Cruel and Unusual: The Supreme Court and Capital Punishment

By Michael Meltsner | Go to book overview
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12
Taking Stock

During the months that Nixon and Mitchell attempted to coax a new ninth Justice out of the Senate, lawyers mobilized against the death penalty were able to postpone every scheduled execution. In 1969, forty-six appeals in death cases were lodged in the Supreme Court; in 1970, thirty- eight more were filed. All were held in abeyance until the decision in Maxwell v. Bishop. Many of these cases involved defendants who had exhausted all other available avenues of legal redress; their high Court appeals bore silent witness that if Maxwell's sentence was affirmed, many executions might take place.

By 1970 the median length of time spent by prisoners on the death rows of American prisons was close to three years.1 Some death-row inmates behaved like tormented animals, but most tried to convince themselves that they would never be executed. "The longer a man is kept on death row," Maryland prison psychologist Stephen Berman observed, "the less the idea of the death penalty bothers him."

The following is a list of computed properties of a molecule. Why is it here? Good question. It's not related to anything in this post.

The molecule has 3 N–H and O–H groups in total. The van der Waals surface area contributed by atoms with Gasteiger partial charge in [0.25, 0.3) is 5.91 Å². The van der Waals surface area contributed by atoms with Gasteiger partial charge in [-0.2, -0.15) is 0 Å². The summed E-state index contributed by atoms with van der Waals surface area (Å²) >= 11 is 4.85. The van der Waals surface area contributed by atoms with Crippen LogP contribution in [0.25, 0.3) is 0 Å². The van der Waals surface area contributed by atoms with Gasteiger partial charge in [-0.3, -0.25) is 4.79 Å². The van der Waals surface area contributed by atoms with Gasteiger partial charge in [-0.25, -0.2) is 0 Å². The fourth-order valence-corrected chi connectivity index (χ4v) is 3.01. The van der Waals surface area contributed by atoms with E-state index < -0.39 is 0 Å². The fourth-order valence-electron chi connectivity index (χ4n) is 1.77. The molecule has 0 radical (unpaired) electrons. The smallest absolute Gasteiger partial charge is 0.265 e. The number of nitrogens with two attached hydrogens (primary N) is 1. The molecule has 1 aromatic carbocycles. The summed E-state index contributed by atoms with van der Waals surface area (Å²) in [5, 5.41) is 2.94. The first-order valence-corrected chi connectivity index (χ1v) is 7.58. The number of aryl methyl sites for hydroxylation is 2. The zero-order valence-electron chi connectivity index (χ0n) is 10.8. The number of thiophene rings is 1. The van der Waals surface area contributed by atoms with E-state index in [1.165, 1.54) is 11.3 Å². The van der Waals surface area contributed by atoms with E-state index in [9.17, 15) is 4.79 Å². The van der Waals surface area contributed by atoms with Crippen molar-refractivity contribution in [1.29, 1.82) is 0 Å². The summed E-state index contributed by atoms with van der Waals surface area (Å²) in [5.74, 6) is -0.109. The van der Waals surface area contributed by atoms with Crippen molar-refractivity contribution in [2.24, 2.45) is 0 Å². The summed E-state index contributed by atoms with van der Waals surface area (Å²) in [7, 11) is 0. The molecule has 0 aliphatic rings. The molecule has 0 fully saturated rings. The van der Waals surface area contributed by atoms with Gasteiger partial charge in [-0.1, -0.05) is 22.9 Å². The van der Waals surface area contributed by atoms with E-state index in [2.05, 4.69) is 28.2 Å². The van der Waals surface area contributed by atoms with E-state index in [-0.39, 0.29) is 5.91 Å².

The pressures of the long wait for reprieve or death were aggravated by cramped physical conditions, archaic and degrading security precautions, and the emptiness of days without activity. The health of death-row inmates was often

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